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Centre for the Study of Manuscript Cultures (CSMC)

12/2015 manuscript  of the month


An Inconspicuous Manuscript That Is a Treasure Trove of Knowledge:

Armenian Folk Medicine from the Ottoman Empire

Hundreds of folk remedies that were once part of Ottoman Armenian culture were written down in this standard school exercise book in 1943. The notebook contains specific knowledge about ancient methods of healing the body used by Armenians from Ayntab (now known as Gaziantep), a city in south-east Turkey close to the Syrian border (approx. 120 km from Aleppo). What is the story behind this very personal manuscript made in the Armenian diaspora?


Fig. 1: The recipes were written down in
this standard Argentinian school exercise
book. > Enlarge

This paper manuscript (Fig. 1) contains 130 pages filled with a total of 342 folk remedies written in Armeno-Turkish (the Ottoman language written in Armenian script with an admixture of Armenian words). In addition to this, it contains some standard pages with recommendations on how to be a good pupil and Argentinian citizen. The handwriting is largely clear and regular, although a few of the last pages seem to have been written in a hurry. The notebook does not contain any illuminations or illustrations. Page numbers were written at the top of each page. Additionally, each recipe bears a number of its own (Figs. 2–3).

The recipes are divided into groups according to different parts of the human body. An incredibly detailed list of possible ailments is provided in each part, followed by a recipe for an appropriate remedy. We find 64 recipes for healing the eyes alone, for instance, including the following:

  • Eye-refreshing recipe: sugar lumps for tea, ulex, potassium bitartrate, long pepper
  • Eye-refreshing recipe: citric acid, starch, clove, rock sugar Polad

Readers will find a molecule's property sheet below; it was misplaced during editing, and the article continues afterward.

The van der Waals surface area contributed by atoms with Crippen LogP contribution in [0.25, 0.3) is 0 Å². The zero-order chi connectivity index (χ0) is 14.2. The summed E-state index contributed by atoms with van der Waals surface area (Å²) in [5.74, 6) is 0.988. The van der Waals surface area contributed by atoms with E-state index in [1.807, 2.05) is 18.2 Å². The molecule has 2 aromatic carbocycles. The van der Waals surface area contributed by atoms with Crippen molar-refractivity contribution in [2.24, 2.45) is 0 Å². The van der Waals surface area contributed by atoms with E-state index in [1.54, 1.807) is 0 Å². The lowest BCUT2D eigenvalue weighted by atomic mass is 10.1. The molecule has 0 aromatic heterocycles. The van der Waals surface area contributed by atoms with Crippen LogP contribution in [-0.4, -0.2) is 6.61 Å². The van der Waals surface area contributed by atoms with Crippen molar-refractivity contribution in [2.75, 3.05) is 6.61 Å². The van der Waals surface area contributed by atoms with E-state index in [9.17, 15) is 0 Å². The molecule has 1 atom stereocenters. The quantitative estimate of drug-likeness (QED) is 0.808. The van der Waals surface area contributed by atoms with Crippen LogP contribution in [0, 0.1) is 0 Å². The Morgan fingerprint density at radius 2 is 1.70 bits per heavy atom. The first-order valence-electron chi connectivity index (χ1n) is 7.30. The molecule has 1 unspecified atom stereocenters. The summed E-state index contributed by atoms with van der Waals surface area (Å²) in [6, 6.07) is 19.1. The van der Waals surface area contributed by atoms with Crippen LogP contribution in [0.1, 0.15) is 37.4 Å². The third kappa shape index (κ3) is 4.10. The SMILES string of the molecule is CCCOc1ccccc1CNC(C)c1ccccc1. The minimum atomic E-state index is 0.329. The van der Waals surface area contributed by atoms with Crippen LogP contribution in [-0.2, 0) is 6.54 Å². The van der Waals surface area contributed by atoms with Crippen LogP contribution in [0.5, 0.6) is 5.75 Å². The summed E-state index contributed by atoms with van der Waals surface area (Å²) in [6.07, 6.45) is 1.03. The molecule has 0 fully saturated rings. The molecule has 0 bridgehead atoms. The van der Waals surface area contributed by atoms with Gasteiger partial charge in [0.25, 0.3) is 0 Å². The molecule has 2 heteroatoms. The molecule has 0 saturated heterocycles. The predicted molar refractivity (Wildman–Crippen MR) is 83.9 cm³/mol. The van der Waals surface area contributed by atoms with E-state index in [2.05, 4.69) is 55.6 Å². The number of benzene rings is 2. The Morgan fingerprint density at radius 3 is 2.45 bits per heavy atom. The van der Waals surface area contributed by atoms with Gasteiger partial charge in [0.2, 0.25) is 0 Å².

• Recipe to cure watery eyes: cypress, black cumin, alum, nigella sativa
  • Recipe for eye herpes: sugar lumps for tea, black chickpeas, galga nux, clove
  • Recipe for black eyes irritated by smoke: galga nux, long pepper, clove, sugar lumps for tea, copper sulphate, ammoniac
  • Special recipe for acute eye pain: cotton, rose water, Syrian rue, white chickpeas
  • Recipe to cure styes: sugar lumps for tea, alum, clove
  • Recipe for eye sores: anzarot, clove, auraga, sea foam, alum, rock sugar Polad
  • Herbal ointment for black eyes: long pepper, goldenrod, galga nux, rock sugar Polad, almonds, olives and honey ointment
  • Recipe for eyes irritated by dust or smoke: shellac, ivory powder, pearl powder, egg yolk


Fig. 2: Notebook with recipes
(nos. 1–4), p. 1 > Enlarge

The knowledge transmitted in this manuscript was used by so-called folk or herbal doctors in and around the town of Ayntab. Up to the early 20th century, the region belonged to the Ottoman province of Haleb (now Aleppo). The herbal doctors cured a myriad of diseases with folk medicine and practices they had learnt by experience. Their role was essential, as there were no doctors in many areas.

Folk medicine in Ayntab profited particularly from traditional Armenian medicine practised in Cilicia. This is not surprising given the fact that Ayntab, which was within the borders of mediaeval Cilicia with its various monasteries and seminaries, was not disconnected from the medical progress made during the period; the medical treatises written in the monasteries of the area would certainly have been known to the folk doctors of Ayntab. It is reported that knowledge of herbal medicine was written down in the neighbouring city of Marash as recipes for remedies listed in books that belonged to certain families.